Get Ready For Typhoon

It poured all day yesterday and today. The rain drops pounded on the many rooftops our windows face and made loud noise as if hails were coming down. In TV, an anchor woman speaks rapidly with high-pitched voice: typhoon is coming! Not one, not two, but three, they are surrounding the island, ” Two could merge to become a big one, or, they could turn and land on the Chinese shore…”  Then the program went on showing the devastation of a previous typhoon.     

Typhoon tracking, retrieved from http://tw.news.yahoo.com on August 31, 2010

 

It occur to me that we are seasoned for snow days but don’t know what to do if a typhoon hits.  I dig out the manuals the school and relocation company gave us newbies.  Apparently there are different codes for different severity of typhoon conditions:     

  • Condition 48: destructive winds over 50 mph and heavy rains expected in 48 hours.
  • Condition 24: destructive winds and heavy rains expected in 24 hours.
  • Condition 12: …
  • Condition 6: …
  • Emergency alert: when sustained winds of over 50 mph are being experienced.

Aside from advising the citizens to always have an evacuation bag with money, flash light, and first aid kit, the manuals also said:     

  • “Fill the bathtubs with water for cooking and/or flushing toilets.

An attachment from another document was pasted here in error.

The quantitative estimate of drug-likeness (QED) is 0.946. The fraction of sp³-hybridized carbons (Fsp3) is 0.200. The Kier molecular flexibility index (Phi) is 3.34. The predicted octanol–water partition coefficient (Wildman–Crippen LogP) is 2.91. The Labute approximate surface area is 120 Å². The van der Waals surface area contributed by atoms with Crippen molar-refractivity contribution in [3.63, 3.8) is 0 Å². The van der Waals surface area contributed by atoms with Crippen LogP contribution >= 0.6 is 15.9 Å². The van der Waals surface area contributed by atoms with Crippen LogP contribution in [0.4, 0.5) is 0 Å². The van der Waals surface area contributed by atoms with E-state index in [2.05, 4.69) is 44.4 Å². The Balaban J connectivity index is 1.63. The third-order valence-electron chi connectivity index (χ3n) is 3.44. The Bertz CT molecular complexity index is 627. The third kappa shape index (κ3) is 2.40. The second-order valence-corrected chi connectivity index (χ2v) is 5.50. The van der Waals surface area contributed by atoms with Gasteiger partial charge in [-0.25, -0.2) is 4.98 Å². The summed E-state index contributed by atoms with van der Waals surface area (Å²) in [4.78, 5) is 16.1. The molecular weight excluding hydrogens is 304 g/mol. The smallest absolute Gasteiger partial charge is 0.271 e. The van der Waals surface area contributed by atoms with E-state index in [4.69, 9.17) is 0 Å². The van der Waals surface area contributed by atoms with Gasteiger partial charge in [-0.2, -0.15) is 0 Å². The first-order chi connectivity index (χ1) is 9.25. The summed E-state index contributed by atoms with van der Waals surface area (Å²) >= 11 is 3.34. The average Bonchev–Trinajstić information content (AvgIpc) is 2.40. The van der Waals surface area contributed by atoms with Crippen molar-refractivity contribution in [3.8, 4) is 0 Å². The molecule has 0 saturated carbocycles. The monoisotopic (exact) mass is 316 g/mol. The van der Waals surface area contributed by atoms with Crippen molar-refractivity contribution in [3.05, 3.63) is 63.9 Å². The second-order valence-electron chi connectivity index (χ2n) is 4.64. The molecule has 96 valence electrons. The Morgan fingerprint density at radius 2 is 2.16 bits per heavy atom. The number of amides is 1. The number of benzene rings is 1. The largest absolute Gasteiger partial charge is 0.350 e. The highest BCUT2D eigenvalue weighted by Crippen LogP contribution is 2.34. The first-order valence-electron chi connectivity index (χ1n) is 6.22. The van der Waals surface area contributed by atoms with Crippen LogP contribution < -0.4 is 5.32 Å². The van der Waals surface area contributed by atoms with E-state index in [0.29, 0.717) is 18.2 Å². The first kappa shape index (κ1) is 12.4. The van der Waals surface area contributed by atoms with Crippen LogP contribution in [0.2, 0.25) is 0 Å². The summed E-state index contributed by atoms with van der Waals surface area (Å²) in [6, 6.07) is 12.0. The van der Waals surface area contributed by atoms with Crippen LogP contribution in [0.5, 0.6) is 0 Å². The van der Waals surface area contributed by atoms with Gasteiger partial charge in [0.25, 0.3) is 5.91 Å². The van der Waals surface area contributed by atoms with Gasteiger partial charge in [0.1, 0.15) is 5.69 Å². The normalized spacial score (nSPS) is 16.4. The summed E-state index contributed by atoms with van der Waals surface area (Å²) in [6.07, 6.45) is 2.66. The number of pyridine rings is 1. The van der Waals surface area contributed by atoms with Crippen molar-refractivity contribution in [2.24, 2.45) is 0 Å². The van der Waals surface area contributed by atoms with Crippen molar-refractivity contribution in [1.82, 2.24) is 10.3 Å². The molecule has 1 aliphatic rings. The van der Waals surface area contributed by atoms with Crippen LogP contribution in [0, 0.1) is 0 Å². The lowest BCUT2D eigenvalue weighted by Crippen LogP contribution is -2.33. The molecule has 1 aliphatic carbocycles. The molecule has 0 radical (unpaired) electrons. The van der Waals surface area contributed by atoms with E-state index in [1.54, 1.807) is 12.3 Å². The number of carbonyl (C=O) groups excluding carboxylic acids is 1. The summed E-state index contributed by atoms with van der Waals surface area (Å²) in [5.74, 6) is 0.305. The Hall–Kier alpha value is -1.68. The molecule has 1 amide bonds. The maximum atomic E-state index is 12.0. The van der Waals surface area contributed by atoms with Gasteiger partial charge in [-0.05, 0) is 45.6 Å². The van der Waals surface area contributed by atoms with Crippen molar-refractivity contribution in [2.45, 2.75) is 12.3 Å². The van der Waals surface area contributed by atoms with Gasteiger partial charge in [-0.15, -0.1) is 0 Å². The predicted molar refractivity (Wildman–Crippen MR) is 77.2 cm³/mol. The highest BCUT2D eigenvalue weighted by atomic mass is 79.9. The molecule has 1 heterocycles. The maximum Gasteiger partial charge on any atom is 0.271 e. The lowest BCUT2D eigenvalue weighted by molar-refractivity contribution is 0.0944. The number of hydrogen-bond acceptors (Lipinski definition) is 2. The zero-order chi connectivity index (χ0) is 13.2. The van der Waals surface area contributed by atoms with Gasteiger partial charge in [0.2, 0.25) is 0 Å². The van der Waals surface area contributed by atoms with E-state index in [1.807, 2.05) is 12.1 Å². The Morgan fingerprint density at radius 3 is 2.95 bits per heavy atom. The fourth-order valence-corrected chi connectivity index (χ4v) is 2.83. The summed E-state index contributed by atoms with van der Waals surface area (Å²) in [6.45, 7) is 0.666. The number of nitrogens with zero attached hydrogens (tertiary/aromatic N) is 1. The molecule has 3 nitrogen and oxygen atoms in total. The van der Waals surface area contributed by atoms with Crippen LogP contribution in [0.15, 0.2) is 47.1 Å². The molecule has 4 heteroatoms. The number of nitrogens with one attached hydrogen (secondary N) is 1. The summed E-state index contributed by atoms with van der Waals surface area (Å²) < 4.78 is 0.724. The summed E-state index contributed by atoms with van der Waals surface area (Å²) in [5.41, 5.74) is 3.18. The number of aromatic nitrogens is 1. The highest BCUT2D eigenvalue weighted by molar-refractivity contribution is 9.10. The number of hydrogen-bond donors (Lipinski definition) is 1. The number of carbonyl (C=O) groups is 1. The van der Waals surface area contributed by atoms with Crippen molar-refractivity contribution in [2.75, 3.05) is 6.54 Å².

• Move furniture away from windows and secure outside plants and equipment.
  • Tape windows when a particularly damaging storm is expected.
  • Make extra ice and turn your refrigerator to the coldest setting 24 hours before the storm is expected to reach the island.

“If you are in a high-rise building, do not use the elevators or the stairs.” Eh? We just stay put when there is an evacuation?     

“Do not leave your home if the winds suddenly die down. You are in the eye of the storm and winds will resume with full force from the opposite direction.” Bummer!     

Seriously, I like snow much better.

    • Irene Ke
    • August 31st, 2010

    I am sorry that I laughed when I read this post. Didn’t you see a typhoon before!? But, hey, you are much more prepared than many of us 20 years ago when I was in Taiwan. I don’t think that I had a clue what to do except to prepare a ride with the wind! 🙂 But seriously, typhoons and hurricanes seem to get much bigger and more damaging these days. If you are asked to evacuate, do so. I prepare to do just that in Houston!

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